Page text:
Clearly abundance is not the issue. So what is?
In early 2012, the University of Guelph’s Dr. Daniel Gillis, Assistant Professor and Statistician, in collaboration with Danny Williamson, Linda Hawkins and the Wellington Food Access Working Group, learned that communication was standing in the way of donors and the EFS providers.
Farm To Fork was designed to increase the quality and quantity of donations by connecting donors directly with the Emergency Food Service provider needs. How is this accomplished? It’s as simple as an email received the day you typically go shopping – letting you know what is needed, and where it is needed most.
The Farm to Fork program is the result of a dedicated group of 30 undergraduate students in the School of Computer Science at the University of Guelph who have develop preliminary prototypes. And two of those prototypes are ready final product testing this summer.
To cover the cost of testing, the Farm To Fork team has launched a fundraising campaign through Microryza – a crowdfunding platform that allows you to fund scientific projects that are important to you.
The goal is to raise at least $15,000 to fund the final stages of the Farm To Fork project. The money will be used to complete beta-testing of the website, and to prep for the official Farm To Fork launch in September.
Please consider being a part of the Farm To Fork solution.
Please consider donating (click here to visit the campaign page)
Dr. Daniel Gillis
A few of Farm To Fork’s very bright team.
Spreading the Word Far and Wide
Farmers Feed Cities works hard ensure Ontarians understand the significant contributions made by farmers to the well-being of our province. Some of the ways we get this message out is through our various programs and kits we have developed.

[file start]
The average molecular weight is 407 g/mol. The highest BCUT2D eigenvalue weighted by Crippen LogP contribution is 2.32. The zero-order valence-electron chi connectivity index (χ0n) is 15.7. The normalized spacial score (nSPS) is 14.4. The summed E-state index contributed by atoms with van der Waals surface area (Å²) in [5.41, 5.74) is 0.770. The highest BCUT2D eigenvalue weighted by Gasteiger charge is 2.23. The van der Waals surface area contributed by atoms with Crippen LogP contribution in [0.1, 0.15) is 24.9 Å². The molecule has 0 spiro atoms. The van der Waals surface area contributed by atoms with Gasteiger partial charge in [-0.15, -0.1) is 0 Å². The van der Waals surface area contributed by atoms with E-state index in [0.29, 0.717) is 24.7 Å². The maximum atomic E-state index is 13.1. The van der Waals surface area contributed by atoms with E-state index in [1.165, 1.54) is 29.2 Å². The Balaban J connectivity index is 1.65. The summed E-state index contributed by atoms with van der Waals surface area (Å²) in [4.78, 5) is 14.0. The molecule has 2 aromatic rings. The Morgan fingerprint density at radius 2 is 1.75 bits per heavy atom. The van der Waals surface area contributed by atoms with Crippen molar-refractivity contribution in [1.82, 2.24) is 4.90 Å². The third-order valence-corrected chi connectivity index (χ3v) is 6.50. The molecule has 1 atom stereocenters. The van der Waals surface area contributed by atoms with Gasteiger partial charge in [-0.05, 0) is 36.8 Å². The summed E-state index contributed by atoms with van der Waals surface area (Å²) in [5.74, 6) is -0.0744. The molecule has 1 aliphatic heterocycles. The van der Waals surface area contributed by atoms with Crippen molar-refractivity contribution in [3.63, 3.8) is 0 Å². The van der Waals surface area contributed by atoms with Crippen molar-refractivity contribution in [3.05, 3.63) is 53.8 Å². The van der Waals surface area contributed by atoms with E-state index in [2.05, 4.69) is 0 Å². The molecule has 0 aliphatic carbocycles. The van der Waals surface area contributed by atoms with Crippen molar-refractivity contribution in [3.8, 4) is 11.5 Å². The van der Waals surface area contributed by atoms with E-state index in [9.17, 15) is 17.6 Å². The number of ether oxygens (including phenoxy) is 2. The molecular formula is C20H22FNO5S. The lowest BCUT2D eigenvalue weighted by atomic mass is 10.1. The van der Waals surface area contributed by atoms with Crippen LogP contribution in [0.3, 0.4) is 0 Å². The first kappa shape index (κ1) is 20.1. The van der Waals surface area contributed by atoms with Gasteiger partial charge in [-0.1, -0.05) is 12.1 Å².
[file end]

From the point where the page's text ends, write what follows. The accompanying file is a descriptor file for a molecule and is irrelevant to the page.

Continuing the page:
Farm Market Kit
Farmers’ markets and on farm markets are popping up all across Ontario. These markets have become an increasingly popular way for consumers to purchase fresh, local food. There are more than 150 registered farmers’ markets and over 300 registered on farm markets in Ontario.
Farmers Feed Cities Farm Market Kits are available to farmers’ markets and on farm markets across Ontario. These kits will allow vendors to take a dynamic role in enlightening their customers about our farming industry. The kits will consist of materials such as literature, stickers, window decals and when funding is available, signs and t-shirts. If you are interested in learning more or receiving a kit contact us.
Fair and Event Kits
Organizers of fairs and events throughout Ontario will have the opportunity to spread the message of Farmers Feed Cities and help create a more sustainable farming industry for our province. The Farmers Feed Cities Fair and Event Kits will be provided to agricultural societies and event organizers when requested. There is no charge to receive a kit, however the display must be returned to the Farmers Feed Cities office in Guelph upon completion of the event or fair.